How to Deal with Audits

By Thursday Bram on 18 February 2010 0 comments

Just the idea of having a problem with the IRS is enough to worry many business owners. The tax system can be difficult to deal with even at the best of times. When something goes wrong, it can be a long and expensive process to resolve.

Audits: The Biggest Worry

There are some ways to minimize the risks of being audited, suggests Kevin Packman:

Keep good records that tie in exactly to income and deduction figures on the return. There should be specific information placed on a return. For example, small business owners should try to categorize their expenses rather than just list them as "other expenses" or "miscellaneous expenses."

Packman specializes in advising businesses on tax questions. He is an attorney with Holland & Knight LLP.

But, especially for small business owners, audits can be unavoidable. On top of the IRS' ability to randomly audit businesses, whether or not there seems to be a problem with the paperwork, by their nature, many small businesses catch the IRS' attention. Packman continues:

There is no one issue that will cause an IRS examination. In the case of small businesses organized as an S corporation the IRS pays close attention to whether a small business owner is receiving adequate compensation. If the business owner is not receiving any compensation, this will be noticed by the IRS while choosing returns for examination. An excessive amount of purchases in a year with very little or no ending inventory as part of cost of goods sold is also a likely audit issue. Excessive travel, meals and entertainment depending on the type and size of business may also come to an examiner's attention. In general if the deductions or gross profit percentage of a small business that is not a startup are way in excess of industry norms (easily determinable with BLS statistics), the small business may very well be examined.

Making Audits Less Painful

You can minimize the pain involved in an audit, however. Packman says that one of the most important things you can do in dealing with the IRS is to be proactive during the examination. While an examiner will wait while you pull out paperwork and trying to figure out answers to questions, if you can prepare for the examination, you can make it a lot less stressful. You can even consult with your CPA to make sure you know the correct numbers as a way to prepare.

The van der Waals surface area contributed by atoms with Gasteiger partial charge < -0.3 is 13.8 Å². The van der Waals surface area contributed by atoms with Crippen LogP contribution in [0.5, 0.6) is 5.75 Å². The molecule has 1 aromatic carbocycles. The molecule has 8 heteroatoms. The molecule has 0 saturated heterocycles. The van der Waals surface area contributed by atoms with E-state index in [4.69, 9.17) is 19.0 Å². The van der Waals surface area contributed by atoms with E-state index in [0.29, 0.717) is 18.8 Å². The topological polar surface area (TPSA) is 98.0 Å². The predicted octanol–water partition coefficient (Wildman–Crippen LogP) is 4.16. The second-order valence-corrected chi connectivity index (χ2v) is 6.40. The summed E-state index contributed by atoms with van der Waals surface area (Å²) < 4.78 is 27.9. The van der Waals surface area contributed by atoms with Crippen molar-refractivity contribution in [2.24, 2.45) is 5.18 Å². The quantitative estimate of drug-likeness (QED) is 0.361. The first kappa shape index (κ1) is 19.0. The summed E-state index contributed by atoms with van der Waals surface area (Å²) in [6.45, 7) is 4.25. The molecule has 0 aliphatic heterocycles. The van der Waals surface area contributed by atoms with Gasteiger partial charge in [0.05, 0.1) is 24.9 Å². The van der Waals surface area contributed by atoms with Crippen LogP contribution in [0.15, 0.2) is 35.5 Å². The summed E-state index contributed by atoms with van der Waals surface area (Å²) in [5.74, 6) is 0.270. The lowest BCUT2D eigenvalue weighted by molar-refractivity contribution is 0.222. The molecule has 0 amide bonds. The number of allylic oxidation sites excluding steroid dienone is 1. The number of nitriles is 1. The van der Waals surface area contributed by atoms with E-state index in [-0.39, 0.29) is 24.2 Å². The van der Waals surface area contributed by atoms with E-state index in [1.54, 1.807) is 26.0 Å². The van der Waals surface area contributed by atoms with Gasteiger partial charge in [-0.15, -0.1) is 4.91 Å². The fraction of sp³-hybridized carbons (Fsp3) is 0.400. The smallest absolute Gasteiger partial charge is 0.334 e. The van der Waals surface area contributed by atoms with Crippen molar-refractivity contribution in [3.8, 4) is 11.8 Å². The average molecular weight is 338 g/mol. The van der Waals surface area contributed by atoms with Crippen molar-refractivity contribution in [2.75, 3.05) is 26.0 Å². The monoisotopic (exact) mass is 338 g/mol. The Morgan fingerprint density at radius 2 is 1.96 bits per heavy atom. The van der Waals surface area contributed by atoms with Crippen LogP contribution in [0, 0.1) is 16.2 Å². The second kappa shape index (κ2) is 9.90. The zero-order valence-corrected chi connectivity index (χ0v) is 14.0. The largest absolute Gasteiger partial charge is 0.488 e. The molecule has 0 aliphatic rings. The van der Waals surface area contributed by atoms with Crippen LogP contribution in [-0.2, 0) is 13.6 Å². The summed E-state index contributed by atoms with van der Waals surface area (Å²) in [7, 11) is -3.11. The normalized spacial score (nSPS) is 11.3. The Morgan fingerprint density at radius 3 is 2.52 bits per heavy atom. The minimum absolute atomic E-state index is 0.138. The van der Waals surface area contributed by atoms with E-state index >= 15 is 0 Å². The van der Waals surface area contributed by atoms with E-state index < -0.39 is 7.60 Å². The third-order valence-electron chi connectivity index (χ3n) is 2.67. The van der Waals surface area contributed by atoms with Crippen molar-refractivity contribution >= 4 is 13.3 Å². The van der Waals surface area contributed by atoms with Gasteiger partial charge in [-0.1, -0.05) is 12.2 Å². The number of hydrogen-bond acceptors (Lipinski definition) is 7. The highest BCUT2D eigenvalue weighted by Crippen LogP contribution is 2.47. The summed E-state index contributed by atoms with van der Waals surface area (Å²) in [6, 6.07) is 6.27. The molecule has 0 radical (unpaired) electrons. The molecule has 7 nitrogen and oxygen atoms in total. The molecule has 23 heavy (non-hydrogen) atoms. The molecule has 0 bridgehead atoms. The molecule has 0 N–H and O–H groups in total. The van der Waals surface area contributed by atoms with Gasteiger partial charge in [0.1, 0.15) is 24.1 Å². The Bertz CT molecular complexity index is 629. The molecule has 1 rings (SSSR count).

Packman has some specific suggestions on how to get ready for an IRS examination.

All payroll records should be organized and set in a clear order for the IRS including W-2s issued, W-3 transmittal forms, 1099s issued, and 1096 transmittal forms. The small business should be able to explain how compensation was determined. Note that even if payroll and employment taxes are not issues initially identified by examiners, examiners are required to perform compliance checks on these issues under IRS package audit requirements. The business owner should also review their depreciation schedules and procure evidence of their initial purchases of depreciated items to help establish the depreciation basis. If the business owner has inventory, he or she should ensure ending and beginning inventories were taken for each year and spot check them to ensure their accuracy. Finally, the business owner must be able to explain how gross receipts were calculated and how cost of goods sold (if any) were calculated.

While an audit is not a pleasant process, it tends to be easier to manage it if you can approach it calmly. An audit is not necessarily a problem, especially if it's just a matter of your name coming up during the random selection process. Keep your cool and an audit will often go much faster.

The Option to Appeal

Unfortunately, sometimes a tax problem goes beyond a simple audit. If an IRS examiner finds a problem with your tax return, the best case scenario is needing to file an amended return. The worst case scenarios involve penalties and fines. It is important to remember, however, that at each step of the resolution process, you have rights as a taxpayer. You can request an advocate through the Taxpayer Advocate, as well as dispute decisions made by the IRS through the Office of Appeals. The Office of Appeals is independent of all other IRS offices and offers impartial reviews of tax decisions.

It's important to decide whether to appeal a decision before signing an agreement with the IRS: in order to resolve many common problems, the IRS will offer an agreement on how to proceed. If you sign that agreement, you are expected to complete it and will not be eligible for an appeal. However, appeals are not necessarily offered as an option in all tax problems. In situations where the facts are not under dispute, but rather a taxpayer's ability to pay, the Office of Appeals will not consider the case. In such situations, payment plans are often available.

Working with a Tax Professional

If you do wind up with a tax problem, it's almost always best to find a tax professional who can guide you through the process of solving that problem. During a standard audit, that professional may be the CPA who's been working on your business' finances all along. For something more complex, it may be better to seek the help of an attorney specializing in tax law. Considering that even members of Congress can't seem to get every last part of their taxes done correctly, it's important to have an expert in the field to help out.

While most state tax bureaus don't create quite the sense of dread that the IRS manages, they typically can cause similar problems for businesses. Similar tactics tend to work for minimizing problems with your state tax bureau, though. If you can keep calm throughout the process, as well as find a tax professional to work through the bureaucratic snarls, you can come out in one piece on the other side.

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